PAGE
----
All immigrant detainees and staff in Bristol County Jail must get tested for the coronavirus, a federal judge ruled, just days after an altercation over testing in the facility.
U.S. District Court Judge William Young found that the Bristol County Sheriff and ICE "likely have acted unconstitutionally and shown deliberate indifference to the substantial risk of serious harm," posed by coronavirus, according to attorney Iván Espinoza-Madrigal, director of Lawyer for Civil Rights, which initiated the class action lawsuit back in March.
The judge ordered coronavirus tests for all detainees and staff at Bristol County having any contact with immigrant detainees as soon as possible, at ICE’s expense. Young also demanded that no new detainees be admitted to the immigration detention at Bristol County, effective immediately.
The court pointed to BCHOC’s failure to conduct comprehensive testing or contact tracing, and its refusal to voluntarily consider release of any detainees. To date, the class action has resulted in the release of 50 detainees, according to Espinoza-Madrigal.
Bristol County Sheriff Thomas Hodgson took to Twitter Monday, posting a lengthy statement disagreeing with the judge and calling on the Justice Department to seek an emergency stay of the order and appeal the decision in the First Circuit Court of Appeals.
"The actions brought my immigrant activist groups targeting the Bristol County ICE Detention Center and other such ICE detention centers across the county are purely an attempt to attack immigration policy and seek the release of all persons ordered by the Immigration Courts to be deported," Hodgson wrote.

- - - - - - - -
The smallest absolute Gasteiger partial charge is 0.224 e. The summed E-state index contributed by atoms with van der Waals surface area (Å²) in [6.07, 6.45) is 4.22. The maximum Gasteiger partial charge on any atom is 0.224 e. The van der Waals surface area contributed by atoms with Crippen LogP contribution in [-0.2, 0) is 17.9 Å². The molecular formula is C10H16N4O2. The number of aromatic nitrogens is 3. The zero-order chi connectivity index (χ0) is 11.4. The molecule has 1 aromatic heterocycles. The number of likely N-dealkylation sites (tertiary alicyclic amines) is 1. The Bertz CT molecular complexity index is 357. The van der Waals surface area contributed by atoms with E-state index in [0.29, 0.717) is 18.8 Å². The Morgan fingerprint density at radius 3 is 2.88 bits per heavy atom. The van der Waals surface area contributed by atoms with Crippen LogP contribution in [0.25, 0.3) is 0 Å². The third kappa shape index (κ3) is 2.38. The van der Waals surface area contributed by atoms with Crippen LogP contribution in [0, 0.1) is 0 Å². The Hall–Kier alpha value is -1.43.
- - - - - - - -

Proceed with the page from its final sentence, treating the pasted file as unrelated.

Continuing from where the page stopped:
Hodgson argued that Young overlooked safety measures in place including regular employee temperature screenings and questioning before shifts, isolation and testing for anyone with coronavirus symptoms and a three-times daily sensitization schedule of the facility.
"Bristol County and ICE strongly believe that this judge's order has far exceeded his authority and that his order directing staff to undergo invasive and unnecessary testing in order to keep their jobs is unconstitutional and plainly not right," Hodgson wrote.
The ruling comes days after the sheriff's office claimed that a group of about 10 federal immigration detainees refused to be tested for the coronavirus.
According to a news release from Hodgson last week, the inmates involved in the incident reported multiple symptoms of COVID-19 and, when told they had to be tested, rushed officers.
The detainees barricaded themselves inside the facility, ripped washing machines and pipes off the wall, broke windows and "'trashed the entire unit," Hodgson said. A special response team restrained the detainees, the department said, and damage was estimated at $25,000.
The state's Attorney General and the Senate Post Audit and Oversight Committee are now investigating the latest incident.